Most sales managers have learned from their successes, and even more so their failures, that process is critical for success.
A process enables you to define, measure and change what's working and what's not working in an organization, regardless of the industry. In manufacturing, for instance, many processes must integrate to make a high-quality, non-defective product. Similarly, successful companies must have defined processes that integrate and align to produce high-quality, non-defective products and then consistently successful distribution.
This philosophy must also apply to their sales processes. Otherwise, the caliber of goods and their delivery will be moot.
Too often, the sales process isn't aligned with other areas of the organization, resulting in a breakdown on the sales production line, thus limiting its ability to achieve revenue goals. Three process components must be integrated into any sales plan to realize optimum success: hiring and selection, infrastructure and sales leadership.
Have you ever hired someone with an impressive sales resume and impeccable recommendations, only to have them fail miserably? Have you examined your hiring process, and if so, were you able to find the breakdown point?
Many organizations fall short in the sales-selection process because they didn't benchmark the sales job. They think sales is sales, and if you can sell, you can sell. (Did you stay with me on that one?)
In other words, the company didn't identify the necessary cognitive skills, behavior style and cultural motivators needed for success at this job in this industry in this corporate culture.
For example, a salesperson selling a high-ticket, intangible, complex service requires strong conceptual thinking skills and problem-solving skills. They need to be able to take the abstract and formulate a conclusion.
On the other hand, a route salesperson, making 15 face-to-face calls every day, needs great interpersonal skills. They need to be able to build rapport quickly with a variety of buyers.
Note the competencies for success in each job are very different. If you don't have a selection process to benchmark competencies needed for the specific sales job at your specific company, you may end up producing a defective sales force.
There are many sub-processes that make up a sales infrastructure. Sales organizations need processes in methodology, prospecting, referral strategies, presentation skills, client-retention programs, database management, sales compensation and time management, to name a few.
Here's another misalignment that can occur if the infrastructure process isn't integrated with the hiring one:
You've improved your hiring process and now have a sales team comprised of money-motivated, independent individuals.
However, your company has a sales compensation program that rewards individuals who value team and security. The current plan includes a comfortable base salary with limited upside commissions.
The money-motivated salesperson is now demotivated because he or she wants to be paid for individual performance, not team performance, and what he or she is worth. In fact, this type of salesperson would rather have a lower base and more upside on the commission.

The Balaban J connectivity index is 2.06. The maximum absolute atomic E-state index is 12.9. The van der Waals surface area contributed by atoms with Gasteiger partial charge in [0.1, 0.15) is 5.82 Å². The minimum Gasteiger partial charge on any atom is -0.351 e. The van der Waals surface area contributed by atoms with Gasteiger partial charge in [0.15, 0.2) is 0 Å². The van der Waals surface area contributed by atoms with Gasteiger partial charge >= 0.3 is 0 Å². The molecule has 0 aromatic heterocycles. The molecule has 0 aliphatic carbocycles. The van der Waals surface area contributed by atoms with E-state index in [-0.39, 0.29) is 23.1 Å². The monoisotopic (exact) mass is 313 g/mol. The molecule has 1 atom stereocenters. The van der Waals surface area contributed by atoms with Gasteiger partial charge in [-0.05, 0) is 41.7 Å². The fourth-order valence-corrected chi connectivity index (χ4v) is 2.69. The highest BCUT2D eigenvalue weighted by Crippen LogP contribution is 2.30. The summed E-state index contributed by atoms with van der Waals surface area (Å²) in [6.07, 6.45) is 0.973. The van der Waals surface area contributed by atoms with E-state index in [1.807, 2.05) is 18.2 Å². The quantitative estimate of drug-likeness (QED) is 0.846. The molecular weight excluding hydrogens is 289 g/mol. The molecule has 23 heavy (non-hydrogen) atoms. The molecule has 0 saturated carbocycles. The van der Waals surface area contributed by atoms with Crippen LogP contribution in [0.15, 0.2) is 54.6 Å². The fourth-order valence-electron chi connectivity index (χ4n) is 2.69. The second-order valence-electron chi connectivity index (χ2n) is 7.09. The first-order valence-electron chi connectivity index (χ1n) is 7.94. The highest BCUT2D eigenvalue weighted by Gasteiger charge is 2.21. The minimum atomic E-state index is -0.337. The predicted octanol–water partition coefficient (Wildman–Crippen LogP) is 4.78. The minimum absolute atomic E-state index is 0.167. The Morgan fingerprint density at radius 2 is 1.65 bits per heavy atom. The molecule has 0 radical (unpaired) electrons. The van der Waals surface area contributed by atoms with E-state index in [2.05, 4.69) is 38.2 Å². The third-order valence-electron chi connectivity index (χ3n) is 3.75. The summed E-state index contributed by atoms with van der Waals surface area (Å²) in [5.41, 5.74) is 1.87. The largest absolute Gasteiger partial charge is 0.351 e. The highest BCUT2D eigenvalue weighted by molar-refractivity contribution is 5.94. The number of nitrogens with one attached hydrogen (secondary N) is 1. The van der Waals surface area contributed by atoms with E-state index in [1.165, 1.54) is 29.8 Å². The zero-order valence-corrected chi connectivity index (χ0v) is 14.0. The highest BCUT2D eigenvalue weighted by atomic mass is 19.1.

After a few years -- or months -- this person leaves and joins a sales organization with a compensation program that matches his or her behavior style and internal motivators.
We've all heard sales management horror stories before, such as: Top producer gets promoted to sales management and fails in new role.
But why do they fail?
A strong salesperson must have the ability to grow a territory. But a sales manager must have the ability to grow a team. This isn't the same thing; in fact, it even can be counterintuitive.
An independent sales representative is primarily self-motivated (and often self-serving). A sales manager, whether in a direct producing role or not, must also be team-motivated -- but more importantly, team-motivating.
Perhaps this successful salesperson didn't have the competencies needed for sales management. Or perhaps, the new sales manager wasn't provided the tools or education to develop the new skill sets needed.
Great sales managers are great coaches. New sales managers often have poor or no coaching skills. For instance, they tell the team members how to improve their sales calls. Because telling is not coaching, the sales team doesn't respond and likely will fail to achieve its goals. This organization is left with poor revenues, unhappy salespeople and, soon, vacant positions.
I've been known to say, "If you want a better outcome, you must commit to doing some things better." It's easy to blame one individual or even a group of people who just aren't performing.
While it's not always easy to step back and do organizational analysis, learning the importance of developing effective sales processes and implementing these into overall strategy and corporate objectives will be well worth the effort.
The word "process" may previously have sounded sterile and rigid. But it really is all about developing the building blocks to a successful organization.
And "process" sounds much better than the words "turnover," "poor margins" and "mediocre sales leadership."
Don't you agree?